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Topic: AAC for speech - as low as reasonable? (Read 1482 times) previous topic - next topic
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AAC for speech - as low as reasonable?

Hi,

I'm a teacher without a lot of audio knowledge. I made a teaching tool for my pupils where they need to listen to speech files on whatever devices they have lying around (so probably lots of eons-old Android devices, PCs, also modern stuff like iPads). My research says I need to offer to codecs: AAC and OGG.

Can you help me optimize the audio to keep the size of files down as much as reasonable? It's just my voice, it will be listened to via the phone's speaker or via headphones. Obviously I'll take mono / 22khz. But what bitrate would you suggest? And what encoder do you suggest? So far I planned on using Audacity for recording and exporting but I'm happy to install free stuff, also I have Cubase 6.5 somewhere in my drawer, and Final Cut Pro 10.2 as well as a complete Adobe CS5, if any of those deliver better quality).

Thank you very much for your advice!
Harry

Re: AAC for speech - as low as reasonable?

Reply #1
i use qaac V36 mono at 44.1khz. It should be around 36kbps but in reality it is usually around 40kbps.

22khz will work very well with these settings as well, but i don't know how much bits you will shave off.

Re: AAC for speech - as low as reasonable?

Reply #2
Thank you for your reply. I read something about AAC-HE and AAC-LC. High Efficiency sounds like something I would want. But does anyone know if this requires more modern decoders? Remember, students will use any old Android phone/PC/iPad … This chart only mentions AAC as compatible for all browsers. Does this mean vanilla AAC, or would it include HE-AAC?

Edit: Wiki says I should be fine. "HE-AAC v2 decoders are provided in all versions of Android. iOS 4 includes full decoding of HE-AAC v2 parametric stereo streams."

Re: AAC for speech - as low as reasonable?

Reply #3
Ah yes, i assumed LC-AAC. I don't use HE-AAC so i can' help you with the "best" settings for voice or its compatibility.

What about ogg? Is it required?

Re: AAC for speech - as low as reasonable?

Reply #4
If you're targeting computers and smartphones, HE-AAC should work fine, because I think anything made or updated in the last 10 years should play it out of the box. The possible rare exception could be some GNU/Linux distro with no non-free bits, but I would expect the user to be able to install a 3rd party player/decoder in that case. If one of your pupils is Richard Stallman, you might just have to deal with that individually. :)
If you want to cover all the "dumb" devices like car stereos and old phones... you're stuck with MP3, I'm afraid.
Opus would give you better quality than HE-AAC, but it would probably make at least some users install new software.

So I'd go with HE-AAC. I don't know for sure which HE-AAC encoder is the best, I'll let someone else chime in on that. But I think Apple's (iTunes) encoder should be a safe choice, with something like 48-64 kbps VBR.
And I don't think HE-AAC v2 has any advantage over HE-AAC v1 for mono signals, but correct me if I'm wrong. When I try to encode a mono file with v2 in foobar2000 I get the exact same result as if I select v1.

Re: AAC for speech - as low as reasonable?

Reply #5
Thanks, I'll go with HE then. I'm on a Mac so I can use their command line tool, neat (unless anyone advises against / has a better suggestion). As per the "supported platforms / codecs" link above, I should offer AAC with OGG as fallback. Having read about OPUS yesterday I'm intrigued but I don't know if it does any good in the field. At least my web developer friend just talked about the other two. Nobody will install anything for their homework, that's for sure. But I believe there are ways for the browser to select which of my offered files it can play.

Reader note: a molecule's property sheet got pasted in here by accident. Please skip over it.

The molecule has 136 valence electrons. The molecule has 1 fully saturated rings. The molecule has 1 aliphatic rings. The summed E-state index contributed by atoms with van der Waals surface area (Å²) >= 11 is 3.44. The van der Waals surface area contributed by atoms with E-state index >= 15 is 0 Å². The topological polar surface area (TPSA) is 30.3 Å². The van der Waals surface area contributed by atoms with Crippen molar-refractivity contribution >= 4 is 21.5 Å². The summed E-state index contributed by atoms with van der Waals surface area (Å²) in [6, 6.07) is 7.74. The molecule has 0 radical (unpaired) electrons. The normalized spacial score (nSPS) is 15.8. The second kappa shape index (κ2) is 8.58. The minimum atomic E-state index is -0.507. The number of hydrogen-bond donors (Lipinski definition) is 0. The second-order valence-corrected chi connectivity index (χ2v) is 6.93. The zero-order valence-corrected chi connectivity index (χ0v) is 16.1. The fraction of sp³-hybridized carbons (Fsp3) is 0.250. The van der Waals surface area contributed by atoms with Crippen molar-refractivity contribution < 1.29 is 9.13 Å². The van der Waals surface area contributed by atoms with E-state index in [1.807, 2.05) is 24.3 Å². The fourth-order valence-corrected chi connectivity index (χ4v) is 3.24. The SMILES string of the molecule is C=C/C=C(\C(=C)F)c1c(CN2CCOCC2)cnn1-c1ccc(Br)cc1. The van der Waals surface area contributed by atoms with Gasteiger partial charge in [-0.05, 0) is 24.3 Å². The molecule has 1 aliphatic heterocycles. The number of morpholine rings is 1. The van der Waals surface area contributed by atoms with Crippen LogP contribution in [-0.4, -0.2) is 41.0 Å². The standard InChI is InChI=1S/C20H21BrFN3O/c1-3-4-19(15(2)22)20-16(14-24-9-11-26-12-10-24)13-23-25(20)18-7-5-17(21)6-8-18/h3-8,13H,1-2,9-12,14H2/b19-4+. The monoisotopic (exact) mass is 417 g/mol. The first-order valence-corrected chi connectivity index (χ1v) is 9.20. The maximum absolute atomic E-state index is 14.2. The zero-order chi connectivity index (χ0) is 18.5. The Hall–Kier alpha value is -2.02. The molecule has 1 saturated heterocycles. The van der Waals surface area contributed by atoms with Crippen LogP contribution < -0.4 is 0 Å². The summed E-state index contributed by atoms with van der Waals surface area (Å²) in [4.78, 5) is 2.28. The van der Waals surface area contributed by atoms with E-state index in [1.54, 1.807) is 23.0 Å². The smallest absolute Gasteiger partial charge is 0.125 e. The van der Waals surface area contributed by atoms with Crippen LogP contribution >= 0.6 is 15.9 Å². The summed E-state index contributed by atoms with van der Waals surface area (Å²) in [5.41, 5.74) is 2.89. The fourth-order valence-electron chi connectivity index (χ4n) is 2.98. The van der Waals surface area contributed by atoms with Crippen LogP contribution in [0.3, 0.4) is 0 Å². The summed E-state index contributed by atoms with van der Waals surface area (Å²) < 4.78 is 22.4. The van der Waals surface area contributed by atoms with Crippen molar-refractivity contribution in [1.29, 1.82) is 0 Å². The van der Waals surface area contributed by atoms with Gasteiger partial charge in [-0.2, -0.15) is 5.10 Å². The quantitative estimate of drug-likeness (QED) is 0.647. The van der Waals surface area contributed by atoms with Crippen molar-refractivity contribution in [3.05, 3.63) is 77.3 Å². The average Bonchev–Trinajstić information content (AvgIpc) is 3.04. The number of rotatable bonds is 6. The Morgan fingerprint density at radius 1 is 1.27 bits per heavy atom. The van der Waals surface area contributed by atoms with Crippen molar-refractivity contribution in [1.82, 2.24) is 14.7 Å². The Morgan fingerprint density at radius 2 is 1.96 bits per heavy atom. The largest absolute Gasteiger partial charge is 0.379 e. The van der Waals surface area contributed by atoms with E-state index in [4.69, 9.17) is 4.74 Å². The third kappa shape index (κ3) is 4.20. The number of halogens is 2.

If one of your pupils is Richard Stallman...
Damn, I knew this wouldn't be easy ;)

Re: AAC for speech - as low as reasonable?

Reply #6
Converting files to 16KHz and encoding them at 16/24kbps HE-AAC would be more than enough if we are talking about single channel speech audio. This will sound near transparent.

Re: AAC for speech - as low as reasonable?

Reply #7
Try Winamp fhgaacenc.exe encoder. It has a surprisingly nice quality at low bitrates. If you are going with HE, then don't downsample.

Re: AAC for speech - as low as reasonable?

Reply #8
As per the "supported platforms / codecs" link above, I should offer AAC with OGG as fallback.
If it's for browser playback, I think you can do AAC + Opus. Opus is significantly better than OGG Vorbis and it should work just as well as an alternative for the few browsers that might not support AAC. (Opus is in fact even better than HE-AAC, so you should list it first, if you want to save bandwidth.)
The only reason to use Vorbis instead of Opus would be for something like a libre-only Linux distro with an old version of Firefox that hasn't been updated in almost 10 years -- a very unlikely scenario. (According to this, Firefox has supported Opus since 2012.)

Re: AAC for speech - as low as reasonable?

Reply #9
The OP mentioned Opus briefly above. with Opus I think you can go as low as 13kbps and still have passable audio quality and will drastically cut down on file size, especially if you got many hours of audio. you can tell sound quality at 13kbps is not as good as original source, as you can notice the sound quality drop off, but it's not significantly worse.

basically when it comes to speech with Opus I typically use 13kbps, but I would avoid going any lower. but you can play with it a bit and if it's not up to the standard you want you can raise bit rates a bit (maybe 16kbps, 20kbps, 24kbps, 32kbps). but since it's just speech, we don't need music level transparency.

but in terms of smart phones one can play Opus with the mobile version of Foobar2000 etc and one can play Opus files in Firefox browser etc.

p.s. for measure, just looking at a bunch of speech recordings I encoded with Opus @ 13kbps... 5 days 16hrs 44min 30sec of speech audio is only 783MB in size.
For music I suggest (using Foobar2000)... MP3 (LAME) @ V5 (130kbps). NOTE: using on AGPTEK-U3 as of Mar 18th 2021. I use 'fatsort' (on Linux) so MP3's are listed in proper order on AGPTEK-U3.

Re: AAC for speech - as low as reasonable?

Reply #10
So far I planned on using Audacity for recording and exporting

I always had MUCH better results (quality) by using my mobile phone to record voice
and then doing a little bit of editing (cut, amplify...) using Audacity.
My house is very old. Back then proper grounding was not required
so I have lots of noise and interference.

I just did my own test.
The lowest I can go is 32 kHz. I noticed big quality decrease by using 24 kHz and lower.
I tested MP3 (LAME) and AAC-LC (qaac).
The lowest I would go is qaac V54 (56 kbit/s) and LAME -V6 (64 kbit/s)

gold plated toslink fan

Re: AAC for speech - as low as reasonable?

Reply #11
Thank you all very much for your time and input!

Re: AAC for speech - as low as reasonable?

Reply #12